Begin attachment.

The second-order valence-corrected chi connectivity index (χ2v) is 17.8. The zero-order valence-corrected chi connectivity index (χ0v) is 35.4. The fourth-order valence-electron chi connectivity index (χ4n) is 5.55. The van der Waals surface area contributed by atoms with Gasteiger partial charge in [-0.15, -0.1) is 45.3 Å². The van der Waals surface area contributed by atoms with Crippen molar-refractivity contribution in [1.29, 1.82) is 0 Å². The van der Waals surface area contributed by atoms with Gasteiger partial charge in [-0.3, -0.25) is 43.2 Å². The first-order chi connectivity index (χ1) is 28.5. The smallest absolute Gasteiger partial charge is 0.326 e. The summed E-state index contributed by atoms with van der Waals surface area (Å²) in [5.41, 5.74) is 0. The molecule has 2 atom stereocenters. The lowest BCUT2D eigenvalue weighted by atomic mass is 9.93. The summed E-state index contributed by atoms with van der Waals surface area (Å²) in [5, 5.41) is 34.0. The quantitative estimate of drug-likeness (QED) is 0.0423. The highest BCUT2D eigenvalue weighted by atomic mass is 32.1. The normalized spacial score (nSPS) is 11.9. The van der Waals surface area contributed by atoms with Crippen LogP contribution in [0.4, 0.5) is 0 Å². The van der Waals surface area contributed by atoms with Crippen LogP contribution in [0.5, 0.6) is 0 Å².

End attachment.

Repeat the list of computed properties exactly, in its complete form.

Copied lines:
The second-order valence-corrected chi connectivity index (χ2v) is 17.8. The zero-order valence-corrected chi connectivity index (χ0v) is 35.4. The fourth-order valence-electron chi connectivity index (χ4n) is 5.55. The van der Waals surface area contributed by atoms with Gasteiger partial charge in [-0.15, -0.1) is 45.3 Å². The van der Waals surface area contributed by atoms with Crippen molar-refractivity contribution in [1.29, 1.82) is 0 Å². The van der Waals surface area contributed by atoms with Gasteiger partial charge in [-0.3, -0.25) is 43.2 Å². The first-order chi connectivity index (χ1) is 28.5. The smallest absolute Gasteiger partial charge is 0.326 e. The summed E-state index contributed by atoms with van der Waals surface area (Å²) in [5.41, 5.74) is 0. The molecule has 2 atom stereocenters. The lowest BCUT2D eigenvalue weighted by atomic mass is 9.93. The summed E-state index contributed by atoms with van der Waals surface area (Å²) in [5, 5.41) is 34.0. The quantitative estimate of drug-likeness (QED) is 0.0423. The highest BCUT2D eigenvalue weighted by atomic mass is 32.1. The normalized spacial score (nSPS) is 11.9. The van der Waals surface area contributed by atoms with Crippen LogP contribution in [0.4, 0.5) is 0 Å². The van der Waals surface area contributed by atoms with Crippen LogP contribution in [0.5, 0.6) is 0 Å².